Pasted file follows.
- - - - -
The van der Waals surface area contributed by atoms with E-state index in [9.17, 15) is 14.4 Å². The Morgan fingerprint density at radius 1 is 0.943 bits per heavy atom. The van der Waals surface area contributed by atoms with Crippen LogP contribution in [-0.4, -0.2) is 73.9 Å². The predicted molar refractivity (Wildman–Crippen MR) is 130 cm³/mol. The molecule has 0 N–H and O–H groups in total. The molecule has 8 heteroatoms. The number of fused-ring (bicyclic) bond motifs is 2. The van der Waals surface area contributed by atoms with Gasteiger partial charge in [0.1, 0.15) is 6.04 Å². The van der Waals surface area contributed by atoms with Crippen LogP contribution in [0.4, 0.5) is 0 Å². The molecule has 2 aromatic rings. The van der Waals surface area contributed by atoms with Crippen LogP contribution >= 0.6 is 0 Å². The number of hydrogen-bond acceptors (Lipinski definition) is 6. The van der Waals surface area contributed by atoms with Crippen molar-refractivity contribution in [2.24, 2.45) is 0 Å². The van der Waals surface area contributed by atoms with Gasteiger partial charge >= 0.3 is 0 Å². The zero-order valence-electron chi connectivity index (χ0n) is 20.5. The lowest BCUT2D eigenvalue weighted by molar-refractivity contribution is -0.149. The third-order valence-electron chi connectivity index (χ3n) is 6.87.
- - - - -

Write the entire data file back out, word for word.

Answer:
The van der Waals surface area contributed by atoms with E-state index in [9.17, 15) is 14.4 Å². The Morgan fingerprint density at radius 1 is 0.943 bits per heavy atom. The van der Waals surface area contributed by atoms with Crippen LogP contribution in [-0.4, -0.2) is 73.9 Å². The predicted molar refractivity (Wildman–Crippen MR) is 130 cm³/mol. The molecule has 0 N–H and O–H groups in total. The molecule has 8 heteroatoms. The number of fused-ring (bicyclic) bond motifs is 2. The van der Waals surface area contributed by atoms with Gasteiger partial charge in [0.1, 0.15) is 6.04 Å². The van der Waals surface area contributed by atoms with Crippen LogP contribution in [0.4, 0.5) is 0 Å². The molecule has 2 aromatic rings. The van der Waals surface area contributed by atoms with Crippen LogP contribution >= 0.6 is 0 Å². The number of hydrogen-bond acceptors (Lipinski definition) is 6. The van der Waals surface area contributed by atoms with Crippen molar-refractivity contribution in [2.24, 2.45) is 0 Å². The van der Waals surface area contributed by atoms with Gasteiger partial charge >= 0.3 is 0 Å². The zero-order valence-electron chi connectivity index (χ0n) is 20.5. The lowest BCUT2D eigenvalue weighted by molar-refractivity contribution is -0.149. The third-order valence-electron chi connectivity index (χ3n) is 6.87.